"Neville's portkey arrived in the international arrival area as expected," said Padma. "We've moved him to holding for the time being, until we can get some specialists in to see him. I'm holding the greycloaks up in form-filling until you can get back."
"Thanks Padma," said Harry gratefully. "And thanks for sending that replacement mirror along. You're a champion."
He was sitting on the balcony of his hotel room, finally taking the opportunity to enjoy a little of the early morning sun. The events of the evening had left Zatanna emotionally exhausted, and she had returned home as soon as she had deposited Harry and Neville at his hotel room. Despite all the action the night before, he hadn't been able to sleep, and so he opted instead to sit out and watch the sun rise. It all seemed so strange. After everything that had happened, it almost felt like an insult that the streets below sounded just as busy and full of life as always.
"When do you think you'll be back?" she asked, watching him closely. It was the middle of the afternoon back in London, but despite the amount of work surely on her plate, Padma had raised no complaint. "It's not like you really got any kind of a holiday out of all this."
"As soon as humanly possible," said Harry, though he knew that was a lie. He could have returned home with Neville the previous night. "I've had enough of this bloody city."
Padma looked like she didn't really believe him. She did know him well after-all. "Neville said the same thing, but he also said that Gotham was a hard habit to kick."
That wasn't what it was. "This whole thing just has me tired," he said slowly. "At first it was almost fun, you know? I know I shouldn't say that being driven off bridges by suicidal maniacs is fun, but you know how boring the office work can get."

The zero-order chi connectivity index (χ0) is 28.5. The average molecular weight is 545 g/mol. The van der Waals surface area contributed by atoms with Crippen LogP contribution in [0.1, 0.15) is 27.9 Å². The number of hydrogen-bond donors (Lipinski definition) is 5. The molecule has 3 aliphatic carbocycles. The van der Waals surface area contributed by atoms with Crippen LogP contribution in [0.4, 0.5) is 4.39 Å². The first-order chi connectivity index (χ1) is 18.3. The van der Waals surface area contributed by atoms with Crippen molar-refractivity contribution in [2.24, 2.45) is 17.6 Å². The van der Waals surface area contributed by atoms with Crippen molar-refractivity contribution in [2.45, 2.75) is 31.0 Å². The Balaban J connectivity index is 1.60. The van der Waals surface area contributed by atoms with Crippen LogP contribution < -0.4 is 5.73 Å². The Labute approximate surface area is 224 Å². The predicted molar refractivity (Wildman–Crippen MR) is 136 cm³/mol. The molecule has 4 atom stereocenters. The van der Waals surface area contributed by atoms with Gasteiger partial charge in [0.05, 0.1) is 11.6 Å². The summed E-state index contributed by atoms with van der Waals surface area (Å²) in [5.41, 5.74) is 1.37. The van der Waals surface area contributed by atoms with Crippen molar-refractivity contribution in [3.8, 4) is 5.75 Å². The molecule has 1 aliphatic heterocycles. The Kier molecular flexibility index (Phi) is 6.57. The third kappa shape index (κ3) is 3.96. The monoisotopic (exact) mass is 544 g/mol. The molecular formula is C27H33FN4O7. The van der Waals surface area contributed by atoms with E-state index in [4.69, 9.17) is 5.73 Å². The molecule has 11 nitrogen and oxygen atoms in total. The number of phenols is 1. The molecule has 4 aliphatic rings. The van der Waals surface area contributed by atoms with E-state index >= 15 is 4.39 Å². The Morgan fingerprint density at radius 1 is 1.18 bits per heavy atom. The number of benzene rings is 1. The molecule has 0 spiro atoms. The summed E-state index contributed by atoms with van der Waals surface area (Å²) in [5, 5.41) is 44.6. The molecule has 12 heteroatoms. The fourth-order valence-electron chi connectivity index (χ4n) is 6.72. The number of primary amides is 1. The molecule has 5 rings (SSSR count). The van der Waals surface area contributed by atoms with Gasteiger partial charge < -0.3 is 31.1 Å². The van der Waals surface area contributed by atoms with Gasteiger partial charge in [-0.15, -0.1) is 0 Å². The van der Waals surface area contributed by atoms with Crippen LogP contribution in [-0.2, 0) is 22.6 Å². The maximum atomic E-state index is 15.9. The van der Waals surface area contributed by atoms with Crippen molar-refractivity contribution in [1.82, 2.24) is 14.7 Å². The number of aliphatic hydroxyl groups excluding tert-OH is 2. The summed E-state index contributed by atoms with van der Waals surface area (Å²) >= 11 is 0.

"I happen to quite enjoy the office work," said Padma, a prim smile on her face. "It's weirdos like you that seem to enjoy the spellfire. I'm sure that woman, Zatanna didn't hurt the… attraction of the whole thing."
"Yeah, sure," said Harry, really not in the mood for her friendly needling. "Look, I'll be back later today. I just need to check in with a couple of people before I go."
"Uh huh." She wiggled her eyebrows suggestively. "Well you have fun doing that then, or should I sa—"
Harry cut her off. "Bye, Padma."
The last thing he saw before her face faded out of sight was her look of disappointment, possibly tinged with concern. He wasn't sure if her worry was as a result of his determination to return, or despite it. He really didn't understand why some of his friends had become so invested in his personal life.
He sat for a few minutes longer, just appreciating the simple fact that for a few hours a least, there was nowhere he needed to be. He was broken from his dozing by the alerting charms he'd placed on the door to his suite. Probably Zatanna, he decided. Rather than get up, he simply shouted through, "Come on in!"
It wasn't Zatanna. Instead Harry was surprised to hear Winston Carruthers' thick southern drawl. "Where you at, son?" Unusually, there was no note of barely restrained frustration or clear dismissal.
"I'm on the balcony!" Harry called back, not bothering to get up to greet the man. If Carruthers had come out to Gotham to see him, and wasn't spitting mad, it had to be something big, and he really didn't have the energy for big.
A few seconds later, Carruthers stepped out onto the balcony and walked over to where Harry was seated. He leaned up against the balustrade and stared out at the city silently.
While he'd been able to enjoy the busy silence when he'd been alone, Carruthers' presence was like an itch that needed scratching. "To what do I owe the pleasure?" Harry asked eventually.